Direct immunofluorescence was used to determine the disposition of factor VIII-related antigen (VIIIR:Ag) in occluded arteries and grafts from patients undergoing reconstructive operation. The presence of VIIIR:Ag on the luminal surface of these vessels was equated with their endothelialization according to the work of others. In 12 of the 20 arteries examined, stain for VIIIR:Ag was absent or markedly reduced from the luminal surfaces, and in six more it was only present focally. The adventitial capillaries were brightly stained in most of these specimens. Both of two saphenous vein grafts and all of six Dacron grafts stained for VIIIR:Ag along their luminal surfaces and in the adventitial capillaries as brightly as normal arteries. However, all of eight Gore-tex grafts had little or no stain for VIIIR:Ag along their luminal surfaces, and the capillaries of the adventitia were not as plentiful as those in the normal arteries and Dacron grafts. With one exception, the Gore-tex grafts had become occluded less than 1 year after implantation, while the Dacron grafts had remained patent for 2 to 7 years. Thus many of the diseased arteries and the short-lived Gore-tex grafts were characterized by relative absence of VIIIR:Ag from their luminal surfaces, presumably reflecting the loss or absence of endothelialization.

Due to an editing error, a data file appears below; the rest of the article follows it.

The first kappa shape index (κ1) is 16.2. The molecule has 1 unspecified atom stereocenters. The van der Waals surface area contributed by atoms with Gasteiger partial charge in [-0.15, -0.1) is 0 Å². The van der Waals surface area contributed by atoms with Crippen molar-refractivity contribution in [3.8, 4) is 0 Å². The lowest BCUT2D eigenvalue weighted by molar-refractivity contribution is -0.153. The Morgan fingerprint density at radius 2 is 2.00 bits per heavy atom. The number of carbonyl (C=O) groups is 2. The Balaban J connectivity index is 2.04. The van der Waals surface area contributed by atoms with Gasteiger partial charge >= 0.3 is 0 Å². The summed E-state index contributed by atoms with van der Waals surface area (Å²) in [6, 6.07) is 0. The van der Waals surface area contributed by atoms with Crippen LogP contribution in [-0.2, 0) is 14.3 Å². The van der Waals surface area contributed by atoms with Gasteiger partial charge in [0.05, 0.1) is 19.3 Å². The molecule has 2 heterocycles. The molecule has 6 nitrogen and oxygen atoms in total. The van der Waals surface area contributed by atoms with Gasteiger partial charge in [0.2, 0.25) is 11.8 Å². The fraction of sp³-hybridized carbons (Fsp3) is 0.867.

|Original language||English (US)|
|Number of pages||6|
|State||Published - 1984|
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